The Railway Inspector

by Jacob Lee

Having finally completed my laborious Master’s thesis and degree, I have been free to pursue a number of other projects that have been on hold for almost two years. This freedom has helped me rediscover the joy of research, something that can be lost in the long uncertainty of thesis work.

One of the projects on which I have resumed work is a formal analysis of the Polish kinship terminology. The work is inspired by Dwight Read’s  algebraic approach to the analysis of kinship terminology. Prior to engaging in my thesis work, I had gone a long way to completing my analysis (the details of which I will not go into today). Yet, in that effort, I had been nagged by a feeling that I had not properly done my homework of carefully gathering, and documenting the different sources of information on Polish kinship terminology I had available.

I suppose that some might be thinking, “What’s the big problem? I mean, can’t you just ask someone what Poles call their family members?” The answer is, yes of course, I can, and have. The problem is, the Poles I asked often disagreed with one another, and in some cases, my questions instigated not-always-so light-hearted arguments between my Polish friends on just what to call a mother’s brother, or a father’s brother. As it happens, the Polish kinship terminology appears to be going through a long slow, and uneven, structural transformation (Parkin 1995). See (Stein 1975) for similar observations for the Slovak terminology. Add into the mix the existence of regional or dialectical varieties in the terminology, and a turbulent 19th and 20th century history of (sometimes forced) migration, and you have a pretty messy soup.

So, I’ve been pushing through the literature carefully documenting whatever information on the terminology I can locate. I have been particularly keen on going through the Polish literature. With my still limited grasp of the language, and lack of convenient library access, its been a long slog. And so, much of my data is coming from rather old texts, freely available at archive.org.

All of this discussion has really been nothing but a long preamble to my main point. Of the various texts I am consulting, one of them is an ethnological report written by Jan Świętek (1896). During his life, Świętek’s published several important and reputable contributions to Polish enthology, including a more than 700 page monograph on the social and cultural life of the Poles living in Bochnia County (a district located a little ways from Cracow in southern Poland).

And yet… Jan Świętek was an amateur, a working-class man who earned his bread as a railway inspector.

There is something satisfying, and maybe even comforting, about consulting the work of a long dead amateur, who did what he did for the love of it. Maybe its just that, right now, standing outside of academia, contemplating which career path I ought to choose, I take comfort in the idea that the serious amateur can still make serious contribution to scholarship, even if he (or she) does not have a position within academia.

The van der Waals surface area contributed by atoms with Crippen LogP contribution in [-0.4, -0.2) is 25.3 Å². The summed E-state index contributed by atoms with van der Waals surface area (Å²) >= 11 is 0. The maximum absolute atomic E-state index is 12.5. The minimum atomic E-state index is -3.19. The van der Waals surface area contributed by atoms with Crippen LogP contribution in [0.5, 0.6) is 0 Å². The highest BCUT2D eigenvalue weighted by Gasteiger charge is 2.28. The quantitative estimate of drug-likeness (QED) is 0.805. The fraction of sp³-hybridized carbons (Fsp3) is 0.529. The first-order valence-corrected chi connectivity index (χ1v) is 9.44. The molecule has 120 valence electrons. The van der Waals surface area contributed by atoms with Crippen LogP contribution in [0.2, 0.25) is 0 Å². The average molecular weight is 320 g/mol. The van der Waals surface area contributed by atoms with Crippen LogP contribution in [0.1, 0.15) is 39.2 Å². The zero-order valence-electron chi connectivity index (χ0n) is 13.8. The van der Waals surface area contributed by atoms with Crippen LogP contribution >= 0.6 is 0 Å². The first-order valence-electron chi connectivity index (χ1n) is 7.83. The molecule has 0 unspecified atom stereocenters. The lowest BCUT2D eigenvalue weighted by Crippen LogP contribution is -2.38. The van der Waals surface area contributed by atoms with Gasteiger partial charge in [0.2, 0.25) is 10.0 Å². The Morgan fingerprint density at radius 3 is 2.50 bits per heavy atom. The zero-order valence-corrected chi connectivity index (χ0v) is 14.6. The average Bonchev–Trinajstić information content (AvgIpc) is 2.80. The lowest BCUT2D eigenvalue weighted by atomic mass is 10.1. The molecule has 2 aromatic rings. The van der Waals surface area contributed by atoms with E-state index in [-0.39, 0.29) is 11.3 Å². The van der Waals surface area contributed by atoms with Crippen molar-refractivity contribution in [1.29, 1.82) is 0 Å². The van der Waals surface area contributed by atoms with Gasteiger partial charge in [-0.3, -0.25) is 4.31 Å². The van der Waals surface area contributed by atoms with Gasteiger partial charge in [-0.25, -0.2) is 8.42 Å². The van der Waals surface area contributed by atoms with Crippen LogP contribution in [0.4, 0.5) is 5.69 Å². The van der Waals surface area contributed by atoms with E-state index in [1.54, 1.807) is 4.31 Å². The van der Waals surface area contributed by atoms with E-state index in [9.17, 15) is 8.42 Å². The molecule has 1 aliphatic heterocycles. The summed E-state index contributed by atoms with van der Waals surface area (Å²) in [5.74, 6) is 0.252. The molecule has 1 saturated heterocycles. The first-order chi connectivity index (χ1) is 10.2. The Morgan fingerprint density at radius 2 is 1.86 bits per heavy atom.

References

Parkin, Robert. 1995. “Contemporary Evolution of Polish Kinship Terminology.” Sociologus 45 (2): 140-152.

Stein, Howard F. 1975. “Structural Change in Slovak Kinship: An Ethnohistoric Inquiry.” Ethnology 14 (1): pp. 99-108.

Świętek, Jan 1896. “Zwyczaje i Pojęcia Prawne Ludu Nadrabskiego.” In Materyały Antropologiczno-archeologiczne i Etnograficzne Komisja Antropologiczna Akademja Umiejętności w Krakowie., 1:266–362. Kraków: Nakl. Akademji Umiejętności.

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5 Comments to “The Railway Inspector”

  1. Knowing neither Polish nor anything much about Polish ethnography, I can only say “totally cool” to this project and applaud the idea that those of us who pursue livelihoods outside the academy may yet contribute significantly to scholarship. You are, I suspect, familiar with Florian Znaniecki’s The Polish Peasant in Europe and America (with William I. Thomas, 5 vols., 19l8-1920).

  2. Thanks John. How was Sunbelt? I rather regret not attending when it was so close to home; too bad, and I’d have liked to have finally met you in person.

  3. I’m glad you pointed this post out in the other thread, because I had missed it.

    The Świętek story is especially satisfying and comforting to me, because I’ve felt blocked by circumstance from being able to pursue my academic interests. If a railway inspector can make a valuable contribution, so can a software engineer.

  4. I agree, it’s a pleasant accident of the kerrent kerfuffle to have this post refreshed. As we’re seeing, a lot of academic career is about crap management (or generation), so there’s little guarantee the best minds make the best careers. By which I do not mean completely to dismiss professional gate keeping and convention, the constraints of which are also importantly enabling, but just to wedge open an honorable space for the Święteks, Jacobs and Ashers.

  5. Thank you, both of you.

    Carl: I do not dismiss the positive role that academic gate-keeping may play either (and this ties in again in a small way to your recent post, I think). It is, however, refreshing when you can think and contribute without having to play the academic prestige game. I am fortunate to have the respect and ear of intelligent and inquisitive researchers who also have my respect and ear. In an ideal world, that sort of dialogue and mutual respect is what it is all about.

    Asher: I am a software developer, so naturally I agree. ( :

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